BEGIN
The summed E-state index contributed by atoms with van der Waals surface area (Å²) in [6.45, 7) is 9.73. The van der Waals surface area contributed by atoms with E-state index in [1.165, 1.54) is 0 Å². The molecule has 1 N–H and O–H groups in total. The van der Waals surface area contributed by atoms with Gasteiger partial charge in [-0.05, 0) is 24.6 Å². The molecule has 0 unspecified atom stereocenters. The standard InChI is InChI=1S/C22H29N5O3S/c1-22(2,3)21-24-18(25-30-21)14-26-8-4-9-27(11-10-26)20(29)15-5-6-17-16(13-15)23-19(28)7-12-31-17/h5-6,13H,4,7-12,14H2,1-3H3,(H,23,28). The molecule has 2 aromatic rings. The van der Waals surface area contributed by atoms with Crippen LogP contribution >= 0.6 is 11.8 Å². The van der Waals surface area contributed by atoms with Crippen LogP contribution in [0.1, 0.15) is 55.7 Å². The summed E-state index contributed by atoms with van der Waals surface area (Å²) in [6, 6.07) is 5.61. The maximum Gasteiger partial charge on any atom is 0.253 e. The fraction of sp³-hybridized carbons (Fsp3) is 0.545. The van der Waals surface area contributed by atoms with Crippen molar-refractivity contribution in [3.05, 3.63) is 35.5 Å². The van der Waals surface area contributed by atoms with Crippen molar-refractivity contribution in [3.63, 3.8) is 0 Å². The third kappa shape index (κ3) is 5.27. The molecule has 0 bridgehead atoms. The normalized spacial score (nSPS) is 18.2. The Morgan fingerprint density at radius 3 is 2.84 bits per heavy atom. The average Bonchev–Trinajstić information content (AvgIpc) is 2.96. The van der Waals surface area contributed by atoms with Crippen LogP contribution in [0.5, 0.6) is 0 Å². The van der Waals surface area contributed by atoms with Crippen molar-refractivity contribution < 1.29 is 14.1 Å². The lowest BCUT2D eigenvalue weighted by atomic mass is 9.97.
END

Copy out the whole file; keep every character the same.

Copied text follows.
The summed E-state index contributed by atoms with van der Waals surface area (Å²) in [6.45, 7) is 9.73. The van der Waals surface area contributed by atoms with E-state index in [1.165, 1.54) is 0 Å². The molecule has 1 N–H and O–H groups in total. The van der Waals surface area contributed by atoms with Gasteiger partial charge in [-0.05, 0) is 24.6 Å². The molecule has 0 unspecified atom stereocenters. The standard InChI is InChI=1S/C22H29N5O3S/c1-22(2,3)21-24-18(25-30-21)14-26-8-4-9-27(11-10-26)20(29)15-5-6-17-16(13-15)23-19(28)7-12-31-17/h5-6,13H,4,7-12,14H2,1-3H3,(H,23,28). The molecule has 2 aromatic rings. The van der Waals surface area contributed by atoms with Crippen LogP contribution >= 0.6 is 11.8 Å². The van der Waals surface area contributed by atoms with Crippen LogP contribution in [0.1, 0.15) is 55.7 Å². The summed E-state index contributed by atoms with van der Waals surface area (Å²) in [6, 6.07) is 5.61. The maximum Gasteiger partial charge on any atom is 0.253 e. The fraction of sp³-hybridized carbons (Fsp3) is 0.545. The van der Waals surface area contributed by atoms with Crippen molar-refractivity contribution in [3.05, 3.63) is 35.5 Å². The van der Waals surface area contributed by atoms with Crippen molar-refractivity contribution in [3.63, 3.8) is 0 Å². The third kappa shape index (κ3) is 5.27. The molecule has 0 bridgehead atoms. The normalized spacial score (nSPS) is 18.2. The Morgan fingerprint density at radius 3 is 2.84 bits per heavy atom. The average Bonchev–Trinajstić information content (AvgIpc) is 2.96. The van der Waals surface area contributed by atoms with Crippen LogP contribution in [0.5, 0.6) is 0 Å². The van der Waals surface area contributed by atoms with Crippen molar-refractivity contribution < 1.29 is 14.1 Å². The lowest BCUT2D eigenvalue weighted by atomic mass is 9.97.